Here’s what the Surgeon General gets wrong about marijuana

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Recently, the U.S. Surgeon General Jerome Adams sounded the alarm on cannabis. 

There is nothing novel or altogether objectionable about the nation’s top public health official speaking out in an effort to discourage cannabis use, especially among young people and other potential higher-risk populations. However, the Surgeon General’s campaign launch emphasized a variety of questionable and inaccurate claims that not only undermine his credibility but also his cause.

For example, in an Aug. 30 tweet, the Surgeon General contended that youth access to cannabis has increased as a result of adult-use legalization laws. But this claim is not accurate. Adolescents self-reported ease of marijuana access has declined in recent years, according to peer-reviewed data.

Teen marijuana use is also falling, including in legal cannabis states. In fact, data published in July in the journal “JAMA Pediatrics” reports, “Consistent with the results of previous researchers, there was no evidence that the legalization of medical marijuana encourages marijuana use among youth. Moreover, … marijuana use among youth may actually decline after legalization for recreational purposes.” 

National data compiled by the federal government affirms this. According to an August 2019 report issued by the United States Substance Abuse and Mental Health Services Administration, past-year marijuana consumption by those ages 12 to 17 has fallen consistently since 2002, from 15.8 percent to 12.5 percent. Since 2012, when Colorado and Washington became the first states to regulate adult-use access, past-year youth use has fallen eight percent nationwide. 

The Surgeon General also trotted out the long debunked “gateway theory” — claiming that marijuana “primes the brain” for “the addiction to other substances.” In fact, as the US National Institute on Drug Abuse acknowledges, “[T]he majority of people who use marijuana do not go on to use other ‘harder’ substances.” Furthermore, most people who experiment with cannabis cease their use of it by their late-twenties, typically as they enter the workforce and begin to raise a family.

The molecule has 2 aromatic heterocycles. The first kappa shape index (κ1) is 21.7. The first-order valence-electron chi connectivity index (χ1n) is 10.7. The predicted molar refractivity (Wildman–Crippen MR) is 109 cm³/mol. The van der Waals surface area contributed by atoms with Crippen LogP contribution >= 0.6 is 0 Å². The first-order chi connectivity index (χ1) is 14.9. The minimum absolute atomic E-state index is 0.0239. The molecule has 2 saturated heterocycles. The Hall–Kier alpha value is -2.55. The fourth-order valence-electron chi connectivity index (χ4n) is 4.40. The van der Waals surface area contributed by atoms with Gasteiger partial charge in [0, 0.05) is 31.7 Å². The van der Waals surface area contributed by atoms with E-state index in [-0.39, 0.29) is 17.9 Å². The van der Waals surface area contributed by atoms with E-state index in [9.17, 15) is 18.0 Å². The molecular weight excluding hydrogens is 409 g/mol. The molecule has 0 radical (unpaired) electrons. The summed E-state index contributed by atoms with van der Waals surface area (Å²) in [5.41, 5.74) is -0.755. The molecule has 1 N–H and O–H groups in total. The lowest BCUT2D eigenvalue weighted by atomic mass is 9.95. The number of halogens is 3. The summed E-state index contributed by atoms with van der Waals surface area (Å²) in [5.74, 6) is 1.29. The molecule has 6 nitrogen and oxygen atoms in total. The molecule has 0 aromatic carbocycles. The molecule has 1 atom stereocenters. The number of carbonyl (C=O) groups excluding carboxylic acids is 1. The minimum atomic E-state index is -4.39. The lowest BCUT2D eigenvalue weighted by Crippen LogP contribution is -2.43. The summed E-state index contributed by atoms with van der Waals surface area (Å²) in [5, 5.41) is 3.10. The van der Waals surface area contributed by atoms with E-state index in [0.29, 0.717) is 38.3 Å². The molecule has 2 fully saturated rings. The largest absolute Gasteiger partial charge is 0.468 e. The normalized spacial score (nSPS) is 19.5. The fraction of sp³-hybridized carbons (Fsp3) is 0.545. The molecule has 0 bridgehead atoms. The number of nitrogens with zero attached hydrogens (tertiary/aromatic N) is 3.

More notably, several recent studies indicate that cannabis and its compounds may potentially mitigate cravings for other drugs. For instance, a British clinical trial determined that the use of CBD was associated with significant reduction in subjects’ desire to smoke tobacco cigarettes. A 2017 Canadian trial published in the journal “Addictive Behaviors: concluded, “[S]elf-reported intentional use of cannabis … was associated with subsequent periods of reduced use of crack [cocaine].” And most recently, researchers at The Mount Sinai Health System in New York City concluded that the administration of oral CBD reduces cue-induced cravings and anxiety in subjects with a history of heroin use.

Finally, the Surgeon General suggests that cannabis poses unique, deleterious effects to the developing brain. However, the relevant science on this topic is far from definitive. In fact, a recent meta-analysis on the topic, which reviewed 69 separate studies involving 8,727 subjects, concluded: “Associations between cannabis use and cognitive functioning in cross-sectional studies of adolescents and young adults are small and may be of questionable clinical importance for most individuals. … [R]esults indicate that previous studies of cannabis youth may have overstated the magnitude and persistence of cognitive deficits associated with marijuana use. 

Most recently, investigators from Arizona State University and the University of Pittsburgh assessed the impact of adolescent cannabis exposure on brain morphology in adulthood. Researchers tracked differing adolescent use patterns — from no cannabis use (defined as four days of use or less) to heavy use (defined as, on average, 782 days of use) — in a cohort of 1,000 teenage boys. Writing in the current issue of the journal “Drug and Alcohol Dependence,” authors reported, “We found no differences in adult brain structure for boys in the different adolescent cannabis trajectory subgroups. Even boys with the highest level of cannabis exposure in adolescence showed subcortical brain volumes and cortical brain volumes and thickness in adulthood that were similar to boys with almost no exposure to cannabis throughout adolescence.”

Of course, none of this is intended to opine that cannabis is innocuous or that its use and access among young people shouldn’t be discouraged. But that it what regulations and evidence-based education campaigns are designed to do. And in most cases, they do so effectively.

In the case of tobacco and alcohol, such policies have succeeded in driving down young people’s use of cigarettes and booze to historic lows. These results were not achieved by banning the use of these products for everyone, or by sensationalizing their public health risks, but by better regulating the market and by better educating would-be consumers. Rather than engaging in fear-mongering and the telling of half-truths, the Surgeon General would be far better served advocating that we apply these same tried-and-true tactics to a tightly regulated, adult-use cannabis market.

Paul Armentano is the deputy director of NORML (National Organization for the Reform of Marijuana Laws) — and he is the co-author of the book “Marijuana Is Safer: So Why Are We Driving People to Drink?”

Tags Cannabis Cannabis use disorder Decriminalization of non-medical cannabis in the United States Effects of cannabis Marijuana Medical cannabis Medicinal plants weed

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